Sugars added to foods and drinks must be included in the ingredients list, which always starts with the ingredient that there’s the most of.
This means that if you see sugar near the top of the list, the food is likely to be high in free sugars.
Watch out for other words used to describe the sugars added to food and drinks, such as cane sugar, honey, brown sugar, high-fructose corn syrup, fruit juice concentrate/purées, corn syrup, fructose, sucrose, glucose, crystalline sucrose, nectars (such as blossom), maple and agave syrups, dextrose, maltose, molasses and treacle.
Labels on the front of packaging
There are labels containing nutrition information on the front of some food packaging.
This includes labels that use red, amber and green colour coding, and advice on reference intakes (RIs) of some nutrients, which can include sugar.
Labels that include colour coding allow you to see at a glance if the food has a high, medium or low amount of sugars:
- red = high (more than 22.5g of sugar per 100g or more than 27g per portion)
- amber = medium (more than 5g but less than or equal to 22.5g of sugar per 100g)
- green = low (less than or equal to 5g of sugar per 100g)
Some labels on the front of packaging will display the amount of sugar in the food as a percentage of the RI.
RIs are guidelines for the approximate amount of particular nutrients and energy required in a day for a healthy diet.
The reference intake for total sugars is 90g a day, which includes 30g of “free sugars”.
Your weight and sugar
Eating too much sugar can contribute to people having too many calories, which can lead to weight gain.
Being overweight increases your risk of health problems such as heart disease, some cancers and type 2 diabetes.
For a healthy, balanced diet, we should get most of our calories from other kinds of foods, such as starchy foods (wholegrain where possible) and fruits and vegetables, and only eat foods high in free sugars occasionally or not at all.
The Eatwell Guide shows how much of what we eat should come from each of the main food groups in order to have a healthy, balanced diet.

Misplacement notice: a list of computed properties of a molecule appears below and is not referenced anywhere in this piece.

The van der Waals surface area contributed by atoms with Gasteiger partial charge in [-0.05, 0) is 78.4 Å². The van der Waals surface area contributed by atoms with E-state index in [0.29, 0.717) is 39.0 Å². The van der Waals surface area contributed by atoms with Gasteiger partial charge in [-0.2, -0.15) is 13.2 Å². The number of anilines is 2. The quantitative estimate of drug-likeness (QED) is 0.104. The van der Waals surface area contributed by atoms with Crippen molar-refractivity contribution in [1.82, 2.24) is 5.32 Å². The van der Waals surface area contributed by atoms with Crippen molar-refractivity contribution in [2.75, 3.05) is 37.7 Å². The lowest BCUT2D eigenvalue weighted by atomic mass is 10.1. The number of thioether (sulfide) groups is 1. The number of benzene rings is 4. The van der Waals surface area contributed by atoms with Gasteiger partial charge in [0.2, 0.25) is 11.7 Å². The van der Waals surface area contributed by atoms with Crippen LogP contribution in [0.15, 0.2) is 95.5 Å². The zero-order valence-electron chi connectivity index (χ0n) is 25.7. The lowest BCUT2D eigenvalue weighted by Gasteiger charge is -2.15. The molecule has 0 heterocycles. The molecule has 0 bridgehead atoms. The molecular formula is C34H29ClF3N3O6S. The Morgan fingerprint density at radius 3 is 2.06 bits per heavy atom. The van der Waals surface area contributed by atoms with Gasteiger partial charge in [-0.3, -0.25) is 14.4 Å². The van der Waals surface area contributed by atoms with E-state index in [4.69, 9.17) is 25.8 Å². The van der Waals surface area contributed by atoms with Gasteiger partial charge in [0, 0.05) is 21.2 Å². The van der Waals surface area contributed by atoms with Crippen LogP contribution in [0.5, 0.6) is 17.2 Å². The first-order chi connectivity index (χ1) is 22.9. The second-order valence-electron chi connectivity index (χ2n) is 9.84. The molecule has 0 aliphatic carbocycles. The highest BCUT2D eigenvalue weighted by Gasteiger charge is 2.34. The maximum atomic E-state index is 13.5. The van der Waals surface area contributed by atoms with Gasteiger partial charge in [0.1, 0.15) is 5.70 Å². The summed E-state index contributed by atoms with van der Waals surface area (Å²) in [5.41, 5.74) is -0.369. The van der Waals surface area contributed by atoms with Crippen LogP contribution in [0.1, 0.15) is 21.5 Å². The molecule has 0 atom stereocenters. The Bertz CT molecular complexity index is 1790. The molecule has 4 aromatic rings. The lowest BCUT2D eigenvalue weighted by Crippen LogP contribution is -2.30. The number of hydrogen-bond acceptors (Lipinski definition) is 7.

Learn more about how to have a balanced diet.
Tooth decay and sugar
Sugar is one of the main causes of tooth decay.
To prevent tooth decay, reduce the amount of food and drinks you have that contain free sugars – such as sweets, chocolates, cakes, biscuits, sugary breakfast cereals, jams, honey, fruit smoothies and dried fruit – and limit them to mealtimes.
The sugars found naturally in fruit and vegetables are less likely to cause tooth decay, because they’re contained within the structure.
But when fruit and vegetables are juiced or blended into a smoothie, the sugars are released. Once released, these sugars can damage teeth.
Limit the amount of fruit juice and smoothies you drink to a maximum of 150ml (a small glass) in total per day, and drink it with meals to reduce the risk of tooth decay.
Squashes sweetened with sugar, fizzy drinks, soft drinks and juice drinks have no place in a child’s daily diet.
If you’re looking after children, swap any sugary drinks for water, lower-fat milk or sugar-free drinks.
Vigilance against tooth decay is crucial; minimize consumption of foods and beverages high in free sugars, like sweets, chocolates, and sugary cereals, especially between meals.
Understanding the effects of sugar on your well-being is crucial. This guide explores the intricacies of sugar, from its different forms to its impact on health. By distinguishing between natural and added sugars, you can make informed decisions that support better nutrition and overall vitality. Remember to read nutrition labels, choose lower-sugar options, and prioritize whole, nutrient-rich foods. By practicing moderation and consuming a balanced diet, you can protect yourself and those you care for from the potential harms of excessive sugar consumption, promoting a healthier lifestyle.